Thank you for partaking in this initial email discussion on the first cut of the Future Aggregation Evaluation concept. To avoid the chicken and egg scenario we should talk turkey here and perhaps get early visibility of the proposed generic framework so that we can get our ducks in a row. There is clearly room for a meeting of minds for a corporate approach to the overarching requirement of the main gate business case, as outlined on the pie chart you already have, to give us the equities in this issue.

We are all over the map on this one, so I am minded to give you a tasker. I want you to think out of the box and articulate a blue-skies vision which we can take forward as a think-piece in order to vector in on societal global paradigms. I know you are not sighted on this issue but we really need to leverage some coherence across the piece and engage with our pan-customer community to enable them to deliver some tangible and holistic outputs for this nutrition challenge against best-class peers.

No names, no pack drill, but if the chips are down we can fight this one up the chain of management with a view to achieving interoperability and a commonality of standards. The big cheese may be a sandwich short of a picnic, but I don't want a bun fight if the badgers come into the cake shop, so let’s pick the low hanging fruit and be prepared to move up country with this one – tamasha or no tamasha. We all know which way the cookie crumbles.

However, before jumping into bed with the idea, we must push the envelope out as far as possible with a view to joining the party before they come over the hill in some numbers. I refer to that self-licking lollipop, “Disaggregation – a Case to Answer”; it’s fast becoming a dog's breakfast. At this range I see a potential own goal on our hands and before we're completely blown out of the water we should be prepared to go around the buoy again. A wholly synergistic approach is needed; after all, a results driven mindset might have us on a slippery slope if we go off-piste. We should probably take this to a 'win win' situation and get the ticks in the boxes. At the end of the day, no one should be out of the loop and we should fast track a value-added bottom line. Our core business must remain with the movers and shakers and, if we hit the right buttons, we can flick their switch.

It is clear that we're not dealing with a level playing field and the main effort must be to cross the start line with the pot of gold firmly in our grasp before someone moves the goal-posts. The knock on effect of touching base with lessons learnt from the big picture is to go the extra mile and play hardball. There may be too much smoke and mirrors, so I suggest we park the first idea, go firm where we are on the second and surge with the third using some pretty fast footwork if we are to meet the aggressive timelines otherwise there will be nothing on the clock but the maker’s name. And no standing on the touchline just because it’s a sticky wicket.

Thinking on the hoof, I am in the picture with the more bangs for the buck argument, but we must inform the debate in the grand scheme of things. Run the idea up the flagpole and let's see who salutes it – my ears tell me that we're all reading from the same sheet of music here. Fast-forwarding slightly, I have lodged a fiver with the grown-ups, which means we’ll need a cradle to grave solution on the back burner otherwise we’ll run out of steam and end up throwing the baby out with the bath water and have to rely on the stove-piped legacy.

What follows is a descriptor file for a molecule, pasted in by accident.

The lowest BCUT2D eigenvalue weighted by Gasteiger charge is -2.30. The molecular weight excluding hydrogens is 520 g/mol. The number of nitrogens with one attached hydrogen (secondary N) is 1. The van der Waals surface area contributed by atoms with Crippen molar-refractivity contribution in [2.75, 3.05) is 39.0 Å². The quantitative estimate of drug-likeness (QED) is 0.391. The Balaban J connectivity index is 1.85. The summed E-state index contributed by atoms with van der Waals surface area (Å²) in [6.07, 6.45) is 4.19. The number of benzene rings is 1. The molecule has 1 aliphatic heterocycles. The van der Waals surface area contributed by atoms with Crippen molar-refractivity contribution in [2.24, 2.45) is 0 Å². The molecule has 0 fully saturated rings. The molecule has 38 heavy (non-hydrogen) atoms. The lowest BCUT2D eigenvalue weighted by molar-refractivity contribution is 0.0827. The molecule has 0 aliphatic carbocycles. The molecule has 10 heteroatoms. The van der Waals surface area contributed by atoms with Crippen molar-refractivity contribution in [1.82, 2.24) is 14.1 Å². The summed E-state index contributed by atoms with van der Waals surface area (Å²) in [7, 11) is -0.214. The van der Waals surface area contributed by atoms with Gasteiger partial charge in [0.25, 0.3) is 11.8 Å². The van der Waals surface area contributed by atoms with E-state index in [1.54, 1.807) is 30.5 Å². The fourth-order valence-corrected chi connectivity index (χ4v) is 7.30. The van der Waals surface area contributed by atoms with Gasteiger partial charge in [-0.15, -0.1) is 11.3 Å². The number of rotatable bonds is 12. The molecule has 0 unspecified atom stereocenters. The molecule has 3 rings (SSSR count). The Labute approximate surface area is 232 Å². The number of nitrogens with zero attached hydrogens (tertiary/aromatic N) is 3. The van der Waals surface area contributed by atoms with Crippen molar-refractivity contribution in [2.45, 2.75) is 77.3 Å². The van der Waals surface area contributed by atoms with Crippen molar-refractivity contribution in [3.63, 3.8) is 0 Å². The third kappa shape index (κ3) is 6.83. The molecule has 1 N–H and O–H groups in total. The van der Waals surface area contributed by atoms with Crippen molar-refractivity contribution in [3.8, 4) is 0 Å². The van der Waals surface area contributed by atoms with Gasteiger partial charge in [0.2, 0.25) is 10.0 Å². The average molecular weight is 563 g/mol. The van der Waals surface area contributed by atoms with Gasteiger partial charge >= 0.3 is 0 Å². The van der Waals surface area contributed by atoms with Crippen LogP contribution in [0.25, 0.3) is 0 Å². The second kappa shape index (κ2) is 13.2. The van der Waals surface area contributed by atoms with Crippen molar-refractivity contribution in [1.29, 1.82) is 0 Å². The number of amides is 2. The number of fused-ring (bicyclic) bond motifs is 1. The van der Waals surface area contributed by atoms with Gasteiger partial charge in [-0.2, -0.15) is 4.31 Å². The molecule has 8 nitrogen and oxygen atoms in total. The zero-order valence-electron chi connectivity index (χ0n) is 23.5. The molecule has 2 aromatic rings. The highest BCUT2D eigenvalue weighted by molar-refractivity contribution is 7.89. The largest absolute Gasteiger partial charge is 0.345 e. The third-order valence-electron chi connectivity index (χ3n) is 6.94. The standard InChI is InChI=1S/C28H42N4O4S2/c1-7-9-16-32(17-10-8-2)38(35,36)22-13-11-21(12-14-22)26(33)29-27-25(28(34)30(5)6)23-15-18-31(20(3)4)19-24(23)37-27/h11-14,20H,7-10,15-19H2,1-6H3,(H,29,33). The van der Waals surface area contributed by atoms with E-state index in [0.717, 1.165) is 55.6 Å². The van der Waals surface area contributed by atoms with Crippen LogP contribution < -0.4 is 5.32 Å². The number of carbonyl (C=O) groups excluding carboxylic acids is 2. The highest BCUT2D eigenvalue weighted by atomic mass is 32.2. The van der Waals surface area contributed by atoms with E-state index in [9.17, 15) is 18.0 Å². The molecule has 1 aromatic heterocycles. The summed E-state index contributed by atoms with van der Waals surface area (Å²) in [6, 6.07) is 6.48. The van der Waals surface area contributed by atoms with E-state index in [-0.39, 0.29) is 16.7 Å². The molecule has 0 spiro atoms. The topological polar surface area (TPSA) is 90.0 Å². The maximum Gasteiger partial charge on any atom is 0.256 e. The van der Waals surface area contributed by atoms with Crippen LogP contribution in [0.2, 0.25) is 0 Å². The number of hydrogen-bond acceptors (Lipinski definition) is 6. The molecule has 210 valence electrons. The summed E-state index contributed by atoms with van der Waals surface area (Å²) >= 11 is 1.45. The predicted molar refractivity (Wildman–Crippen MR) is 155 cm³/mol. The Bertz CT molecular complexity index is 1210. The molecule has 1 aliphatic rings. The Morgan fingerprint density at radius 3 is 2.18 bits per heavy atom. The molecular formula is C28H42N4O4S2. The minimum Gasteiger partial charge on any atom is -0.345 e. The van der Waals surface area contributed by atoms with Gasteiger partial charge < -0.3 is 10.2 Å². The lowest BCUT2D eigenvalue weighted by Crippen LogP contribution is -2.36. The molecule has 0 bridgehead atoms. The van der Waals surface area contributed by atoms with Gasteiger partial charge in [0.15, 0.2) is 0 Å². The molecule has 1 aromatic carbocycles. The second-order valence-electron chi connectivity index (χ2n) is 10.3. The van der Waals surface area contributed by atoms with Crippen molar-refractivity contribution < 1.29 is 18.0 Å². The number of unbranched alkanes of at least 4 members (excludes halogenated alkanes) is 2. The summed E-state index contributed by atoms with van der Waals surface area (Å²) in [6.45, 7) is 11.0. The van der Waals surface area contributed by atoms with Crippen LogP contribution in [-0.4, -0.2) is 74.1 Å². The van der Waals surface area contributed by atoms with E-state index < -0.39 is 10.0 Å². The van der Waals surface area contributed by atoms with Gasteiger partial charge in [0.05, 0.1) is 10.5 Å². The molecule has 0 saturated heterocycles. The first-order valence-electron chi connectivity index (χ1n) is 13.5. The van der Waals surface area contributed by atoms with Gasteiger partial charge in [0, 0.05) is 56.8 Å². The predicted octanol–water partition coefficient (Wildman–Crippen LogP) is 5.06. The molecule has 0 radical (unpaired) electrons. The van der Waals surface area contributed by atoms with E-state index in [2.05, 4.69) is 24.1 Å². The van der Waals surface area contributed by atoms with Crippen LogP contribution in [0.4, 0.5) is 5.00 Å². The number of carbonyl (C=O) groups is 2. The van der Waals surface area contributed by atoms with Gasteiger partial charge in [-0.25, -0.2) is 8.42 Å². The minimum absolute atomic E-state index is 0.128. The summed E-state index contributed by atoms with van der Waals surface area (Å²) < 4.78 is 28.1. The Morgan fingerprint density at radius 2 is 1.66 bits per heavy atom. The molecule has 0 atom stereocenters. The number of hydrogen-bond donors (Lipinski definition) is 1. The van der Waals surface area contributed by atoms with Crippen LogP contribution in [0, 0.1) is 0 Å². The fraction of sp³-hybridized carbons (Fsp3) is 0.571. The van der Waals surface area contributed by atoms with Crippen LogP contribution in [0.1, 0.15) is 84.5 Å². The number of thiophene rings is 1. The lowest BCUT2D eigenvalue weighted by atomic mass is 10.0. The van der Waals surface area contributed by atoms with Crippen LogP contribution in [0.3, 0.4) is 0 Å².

As to the first idea, you will need to dine à la carte to capture the underpinning metrics, and also consider the force drivers so that this workstream informs our baseline position and facilitates some boiler-plated headline goals for the future. Naturally, by teasing out the air gaps you will produce the delta and square the circle. I hear what you say but this is not a zero sum game and the actualité will need to be harmonized in order to ensure buy-in and the overall bespoke architecture. There is a basket of workstrands which will inform your chapeau-piece in the round and you must ramp these up, or down, as necessary – and don’t forget to prioritise the parameters. Fly kites if you must but we really need to test all sub-concepts to destruction, holding our stakeholders' feet to the fire, while remaining alert to the mood music. As this must be a joined-up wake-up call, the taxonomy of our change management needs to be taken forward in a timely manner. We will therefore need to cut to the chase with this project to keep empowered.

I judge that an enhanced strawman might be handy, which could chime with the hooks exposed during our recent workshop. By all means optimize the overall granularity of the piece by drilling down and mapping across to other position papers, but cross- walk or flag-up any emerging arenas so that you continue to engage with our development agenda. I believe it is time to take ownership and display intellectual rigour by clearly articulating a road map which will, of course, require milestones and signposts to give a coherent direction of travel. I aim to close the loop with a sensitivity analysis. The first cut must reflect a seamless step-change by incentivising sub-optimal solutions for those going off-line. To avoid mission creep, an enduring and robust construct is required. You may therefore need to weave in and populate a new value set. Close with the deliverables before the bar gets raised - but no quick 'n' dirty solutioneering or excursions: this would be counter- intuitive, when what is needed are enablers with the embedded fidelity to fill any lacuna.

Let me know when you are good to go with a tightly-nested capping paper, we need to get our dog into the fight asap. If you need to engage with me I'll be getting traction on my maritime platform for the next 24/7 and no throwing the toys out of the cot just because it’s Friday afternoon or you’ll be swimming with the sharks.

B Aggrey
Senior HR Advisor